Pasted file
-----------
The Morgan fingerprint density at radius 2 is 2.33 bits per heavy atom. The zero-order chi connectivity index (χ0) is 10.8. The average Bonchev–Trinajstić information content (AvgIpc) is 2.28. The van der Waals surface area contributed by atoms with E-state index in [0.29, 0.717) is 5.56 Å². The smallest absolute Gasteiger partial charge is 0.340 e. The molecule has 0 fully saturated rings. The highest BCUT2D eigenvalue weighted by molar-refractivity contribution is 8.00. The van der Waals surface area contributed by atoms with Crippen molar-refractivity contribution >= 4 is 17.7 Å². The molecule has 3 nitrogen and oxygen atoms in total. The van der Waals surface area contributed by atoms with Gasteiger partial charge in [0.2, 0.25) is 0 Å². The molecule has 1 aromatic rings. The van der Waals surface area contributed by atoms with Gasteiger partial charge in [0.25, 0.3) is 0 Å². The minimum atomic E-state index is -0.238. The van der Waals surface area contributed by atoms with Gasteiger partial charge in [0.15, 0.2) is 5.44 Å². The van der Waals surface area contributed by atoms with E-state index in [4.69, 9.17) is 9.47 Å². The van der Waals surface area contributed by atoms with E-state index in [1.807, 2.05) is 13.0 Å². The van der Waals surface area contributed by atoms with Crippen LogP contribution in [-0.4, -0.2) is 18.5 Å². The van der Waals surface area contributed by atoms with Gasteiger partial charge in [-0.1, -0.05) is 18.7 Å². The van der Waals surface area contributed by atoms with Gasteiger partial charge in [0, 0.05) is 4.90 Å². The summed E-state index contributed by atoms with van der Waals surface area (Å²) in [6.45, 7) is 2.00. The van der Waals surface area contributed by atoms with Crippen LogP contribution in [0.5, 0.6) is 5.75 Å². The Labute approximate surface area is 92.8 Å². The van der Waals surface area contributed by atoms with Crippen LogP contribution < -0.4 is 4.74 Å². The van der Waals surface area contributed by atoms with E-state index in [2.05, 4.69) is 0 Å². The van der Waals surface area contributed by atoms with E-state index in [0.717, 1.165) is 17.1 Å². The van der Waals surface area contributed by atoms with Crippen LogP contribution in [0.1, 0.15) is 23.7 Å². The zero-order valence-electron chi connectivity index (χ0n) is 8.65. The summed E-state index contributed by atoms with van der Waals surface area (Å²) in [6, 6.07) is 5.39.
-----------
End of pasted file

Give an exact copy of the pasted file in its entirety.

The Morgan fingerprint density at radius 2 is 2.33 bits per heavy atom. The zero-order chi connectivity index (χ0) is 10.8. The average Bonchev–Trinajstić information content (AvgIpc) is 2.28. The van der Waals surface area contributed by atoms with E-state index in [0.29, 0.717) is 5.56 Å². The smallest absolute Gasteiger partial charge is 0.340 e. The molecule has 0 fully saturated rings. The highest BCUT2D eigenvalue weighted by molar-refractivity contribution is 8.00. The van der Waals surface area contributed by atoms with Crippen molar-refractivity contribution >= 4 is 17.7 Å². The molecule has 3 nitrogen and oxygen atoms in total. The van der Waals surface area contributed by atoms with Gasteiger partial charge in [0.2, 0.25) is 0 Å². The molecule has 1 aromatic rings. The van der Waals surface area contributed by atoms with Gasteiger partial charge in [0.25, 0.3) is 0 Å². The minimum atomic E-state index is -0.238. The van der Waals surface area contributed by atoms with Gasteiger partial charge in [0.15, 0.2) is 5.44 Å². The van der Waals surface area contributed by atoms with E-state index in [4.69, 9.17) is 9.47 Å². The van der Waals surface area contributed by atoms with E-state index in [1.807, 2.05) is 13.0 Å². The van der Waals surface area contributed by atoms with Crippen LogP contribution in [-0.4, -0.2) is 18.5 Å². The van der Waals surface area contributed by atoms with Gasteiger partial charge in [-0.1, -0.05) is 18.7 Å². The van der Waals surface area contributed by atoms with Gasteiger partial charge in [0, 0.05) is 4.90 Å². The summed E-state index contributed by atoms with van der Waals surface area (Å²) in [6.45, 7) is 2.00. The van der Waals surface area contributed by atoms with Crippen LogP contribution in [0.5, 0.6) is 5.75 Å². The Labute approximate surface area is 92.8 Å². The van der Waals surface area contributed by atoms with Crippen LogP contribution < -0.4 is 4.74 Å². The van der Waals surface area contributed by atoms with E-state index in [2.05, 4.69) is 0 Å². The van der Waals surface area contributed by atoms with E-state index in [0.717, 1.165) is 17.1 Å². The van der Waals surface area contributed by atoms with Crippen LogP contribution in [0.1, 0.15) is 23.7 Å². The zero-order valence-electron chi connectivity index (χ0n) is 8.65. The summed E-state index contributed by atoms with van der Waals surface area (Å²) in [6, 6.07) is 5.39.